Intuit is racing to convert its existing small-business customers to using cloud editions of its accounting applications. Xero, a fast-growing cloud accounting software purveyor from New Zealand, is determined to slow it down. The net result is that both companies are reporting rapid customer growth for their online services.
Consider the latest numbers from both.
At the end of its first fiscal quarter (ended Oct. 31), Intuit
had close to 1.16 million subscribers for QuickBooks Online, the cloud edition of its flagship accounting software program for small businesses. Almost 80% of those customers are actually new to Intuit, in that they weren’t previously using one of its packaged software products, according to Intuit’s latest earning report.
Intuit’s goal is to reach 2 million subscribers by the end of its fiscal year 2017. It has about seven quarters to pull that off. It’s well on its way to that target, but Xero, a well-funded challenger that accelerated its U.S. market push in a big way in February, is also growing rapidly.
As of Sept. 30, the end of the first half of its fiscal year, Xero reported close to 600,000 subscribers. The large majority of its customers hail from Australia, the United Kingdom, and New Zealand. Indeed, Xero leads when it comes to international business, based on adoption figures shared by both companies. It has a far smaller North American footprint than Intuit, with just 47,000 subscribers at the end of its first half.
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Xero stock trades publicly in Australia and New Zealand, but the company has been hinting about an initial public offering in the United States. Back in February, it raised more than $110 million from Accel Partners and Matrix Capital to fund its U.S. expansion, and Peter Thiel was an early investor. The company employs about 1,300 people worldwide, with about one-fifth of them now working at offices in Seattle and San Francisco.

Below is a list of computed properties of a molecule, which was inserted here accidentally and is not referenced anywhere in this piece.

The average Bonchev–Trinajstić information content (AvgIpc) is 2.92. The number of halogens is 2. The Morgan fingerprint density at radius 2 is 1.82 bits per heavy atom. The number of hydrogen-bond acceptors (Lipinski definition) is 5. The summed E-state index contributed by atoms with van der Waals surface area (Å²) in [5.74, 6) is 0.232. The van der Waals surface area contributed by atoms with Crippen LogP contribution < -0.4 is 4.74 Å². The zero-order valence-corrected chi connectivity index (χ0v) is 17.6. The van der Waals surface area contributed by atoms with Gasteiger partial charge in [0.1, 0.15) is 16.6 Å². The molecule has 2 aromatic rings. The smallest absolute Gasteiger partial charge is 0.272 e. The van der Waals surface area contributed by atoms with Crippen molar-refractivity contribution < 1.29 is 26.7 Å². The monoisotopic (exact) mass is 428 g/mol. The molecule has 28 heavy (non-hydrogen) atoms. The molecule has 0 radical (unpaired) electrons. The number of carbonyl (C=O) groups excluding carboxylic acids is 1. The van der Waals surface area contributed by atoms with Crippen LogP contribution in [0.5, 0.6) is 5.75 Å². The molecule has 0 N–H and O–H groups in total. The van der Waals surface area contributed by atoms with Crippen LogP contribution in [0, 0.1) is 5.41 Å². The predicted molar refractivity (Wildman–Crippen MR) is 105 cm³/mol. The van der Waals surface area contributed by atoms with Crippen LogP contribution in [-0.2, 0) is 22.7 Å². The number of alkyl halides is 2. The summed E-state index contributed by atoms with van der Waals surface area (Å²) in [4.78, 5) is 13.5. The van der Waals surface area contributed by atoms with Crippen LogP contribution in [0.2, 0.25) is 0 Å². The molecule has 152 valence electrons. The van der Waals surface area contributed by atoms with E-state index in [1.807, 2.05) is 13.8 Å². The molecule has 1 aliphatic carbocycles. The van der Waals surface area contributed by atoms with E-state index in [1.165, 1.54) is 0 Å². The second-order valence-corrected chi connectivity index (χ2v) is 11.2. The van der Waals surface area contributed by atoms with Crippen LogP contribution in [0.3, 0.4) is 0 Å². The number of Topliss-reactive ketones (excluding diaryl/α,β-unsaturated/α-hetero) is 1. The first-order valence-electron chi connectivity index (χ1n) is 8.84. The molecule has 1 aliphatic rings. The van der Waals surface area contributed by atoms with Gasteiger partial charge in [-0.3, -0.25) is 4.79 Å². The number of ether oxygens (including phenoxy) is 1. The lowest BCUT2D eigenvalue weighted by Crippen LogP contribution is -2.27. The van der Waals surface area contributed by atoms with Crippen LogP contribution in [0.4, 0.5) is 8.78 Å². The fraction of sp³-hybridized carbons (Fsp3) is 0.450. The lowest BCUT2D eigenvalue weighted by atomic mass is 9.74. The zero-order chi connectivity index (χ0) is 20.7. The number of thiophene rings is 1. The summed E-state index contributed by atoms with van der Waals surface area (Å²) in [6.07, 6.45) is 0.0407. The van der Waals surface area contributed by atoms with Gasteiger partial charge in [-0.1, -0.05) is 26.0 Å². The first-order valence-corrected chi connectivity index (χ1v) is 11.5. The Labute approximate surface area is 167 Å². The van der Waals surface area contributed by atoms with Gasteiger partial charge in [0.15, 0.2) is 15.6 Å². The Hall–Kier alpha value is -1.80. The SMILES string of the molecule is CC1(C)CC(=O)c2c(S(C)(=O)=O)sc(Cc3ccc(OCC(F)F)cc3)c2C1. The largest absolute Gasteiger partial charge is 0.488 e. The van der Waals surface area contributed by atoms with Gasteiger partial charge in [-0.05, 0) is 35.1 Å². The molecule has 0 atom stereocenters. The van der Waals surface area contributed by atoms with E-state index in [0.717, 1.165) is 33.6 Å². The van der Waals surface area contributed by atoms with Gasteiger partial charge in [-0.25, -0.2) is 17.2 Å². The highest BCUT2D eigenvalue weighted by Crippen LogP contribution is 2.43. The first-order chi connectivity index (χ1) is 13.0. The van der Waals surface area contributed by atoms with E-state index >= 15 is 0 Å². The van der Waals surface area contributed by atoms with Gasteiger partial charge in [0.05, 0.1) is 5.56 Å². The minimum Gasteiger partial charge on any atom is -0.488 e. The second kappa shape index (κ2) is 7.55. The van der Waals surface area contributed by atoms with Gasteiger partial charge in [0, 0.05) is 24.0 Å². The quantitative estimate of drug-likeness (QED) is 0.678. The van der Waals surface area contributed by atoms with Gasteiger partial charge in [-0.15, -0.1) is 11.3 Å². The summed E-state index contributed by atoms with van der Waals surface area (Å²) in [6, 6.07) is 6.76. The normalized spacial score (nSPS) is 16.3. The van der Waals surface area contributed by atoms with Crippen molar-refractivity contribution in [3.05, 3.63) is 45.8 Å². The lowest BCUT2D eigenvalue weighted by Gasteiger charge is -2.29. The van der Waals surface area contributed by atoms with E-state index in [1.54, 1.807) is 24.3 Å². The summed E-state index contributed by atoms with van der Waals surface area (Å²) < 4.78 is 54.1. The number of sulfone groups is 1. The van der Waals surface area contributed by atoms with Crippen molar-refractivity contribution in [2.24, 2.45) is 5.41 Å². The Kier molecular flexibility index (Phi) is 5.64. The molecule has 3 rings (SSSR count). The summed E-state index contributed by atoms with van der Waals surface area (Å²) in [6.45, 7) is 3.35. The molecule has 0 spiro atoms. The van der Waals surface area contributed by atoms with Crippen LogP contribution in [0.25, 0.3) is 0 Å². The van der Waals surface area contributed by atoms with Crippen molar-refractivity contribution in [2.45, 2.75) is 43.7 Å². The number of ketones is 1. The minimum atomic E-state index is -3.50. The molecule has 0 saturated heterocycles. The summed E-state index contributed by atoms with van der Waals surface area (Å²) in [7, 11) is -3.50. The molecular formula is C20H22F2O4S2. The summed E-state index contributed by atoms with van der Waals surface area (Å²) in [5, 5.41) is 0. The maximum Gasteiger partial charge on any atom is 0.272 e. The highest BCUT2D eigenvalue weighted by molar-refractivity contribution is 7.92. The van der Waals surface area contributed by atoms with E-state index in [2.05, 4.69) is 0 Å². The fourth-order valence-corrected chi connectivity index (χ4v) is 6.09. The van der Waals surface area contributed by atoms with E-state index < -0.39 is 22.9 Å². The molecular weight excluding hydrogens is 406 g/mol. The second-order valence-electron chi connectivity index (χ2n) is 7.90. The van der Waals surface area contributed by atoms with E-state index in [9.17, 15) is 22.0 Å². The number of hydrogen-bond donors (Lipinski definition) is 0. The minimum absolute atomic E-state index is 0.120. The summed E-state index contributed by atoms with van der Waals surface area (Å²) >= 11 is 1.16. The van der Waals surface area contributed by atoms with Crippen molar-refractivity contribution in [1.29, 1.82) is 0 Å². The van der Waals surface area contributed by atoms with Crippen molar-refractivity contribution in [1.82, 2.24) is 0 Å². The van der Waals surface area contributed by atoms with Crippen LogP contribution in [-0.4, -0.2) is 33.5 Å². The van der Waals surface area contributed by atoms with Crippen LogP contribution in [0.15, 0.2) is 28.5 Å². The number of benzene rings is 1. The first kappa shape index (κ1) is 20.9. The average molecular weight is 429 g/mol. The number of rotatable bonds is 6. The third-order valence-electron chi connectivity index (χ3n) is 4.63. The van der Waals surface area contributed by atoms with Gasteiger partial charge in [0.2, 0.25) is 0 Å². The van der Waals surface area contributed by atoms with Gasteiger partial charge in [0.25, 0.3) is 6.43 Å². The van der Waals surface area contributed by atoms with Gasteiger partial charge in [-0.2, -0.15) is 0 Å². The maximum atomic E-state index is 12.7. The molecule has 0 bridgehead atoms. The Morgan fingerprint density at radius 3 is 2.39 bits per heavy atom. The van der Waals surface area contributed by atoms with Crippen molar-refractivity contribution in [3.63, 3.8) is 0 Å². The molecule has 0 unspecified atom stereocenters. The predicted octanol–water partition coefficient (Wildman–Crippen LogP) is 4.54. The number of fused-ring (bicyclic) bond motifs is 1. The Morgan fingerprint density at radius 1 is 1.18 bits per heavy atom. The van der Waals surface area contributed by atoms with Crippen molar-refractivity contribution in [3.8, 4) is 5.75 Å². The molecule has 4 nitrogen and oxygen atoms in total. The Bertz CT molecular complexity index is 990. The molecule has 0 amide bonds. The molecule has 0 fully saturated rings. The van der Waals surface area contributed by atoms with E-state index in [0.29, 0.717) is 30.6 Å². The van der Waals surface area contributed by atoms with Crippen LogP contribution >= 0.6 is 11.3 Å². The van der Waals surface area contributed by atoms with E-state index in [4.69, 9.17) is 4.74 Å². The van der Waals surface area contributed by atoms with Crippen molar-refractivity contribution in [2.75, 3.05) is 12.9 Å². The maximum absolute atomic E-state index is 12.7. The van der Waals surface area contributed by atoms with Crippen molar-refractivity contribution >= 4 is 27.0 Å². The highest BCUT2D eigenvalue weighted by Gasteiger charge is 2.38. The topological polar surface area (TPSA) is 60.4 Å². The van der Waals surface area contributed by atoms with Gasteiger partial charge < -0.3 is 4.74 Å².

In a recent interview, Xero CEO Rod Drury told Fortune that his company is on track to generate approximately $135 million for its current fiscal year (after currency conversions), but his goal is to reach $1 billion “as quickly as possible.” (Here’s the company’s latest investor presentation for more details.) For perspective, Intuit reported $4.2 billion for its fiscal year ended August 2015.
IDC research analyst Christine Dover said there’s plenty of upside for both companies in the fast-growing cloud accounting software market. “There are many small businesses that are not using current or modern software,” she said. “There’s a lot of opportunity that is untapped for both Xero and Intuit.”
One of Xero’s marketing strategies, like Intuit’s, is to court accountants and other financial advisors that help small businesses with their books. “Accounting is still the fundamental system of record for small businesses,” he said.
WATCH: Why small businesses are embracing apps for tax prep and accounting.
One of Xero’s biggest assets is an impressive network of partnerships that connects Xero’s service with other fast-growing cloud applications. Examples include digital payments systems from Stripe, Square, and PayPal; expense management tools from Expensify; and e-commerce systems such as Shopify and Bigcommerce. “These strategic partnerships are deep and specific,” Drury said.
The idea is to get companies to think of Xero’s service not just as an accounting tool but as a broader system for managing business processes—everything from marketing campaigns to vacation requests to payroll and other employee benefits. “As we move from the back office to build front office applications, there is a massive opportunity for growth,” Drury said.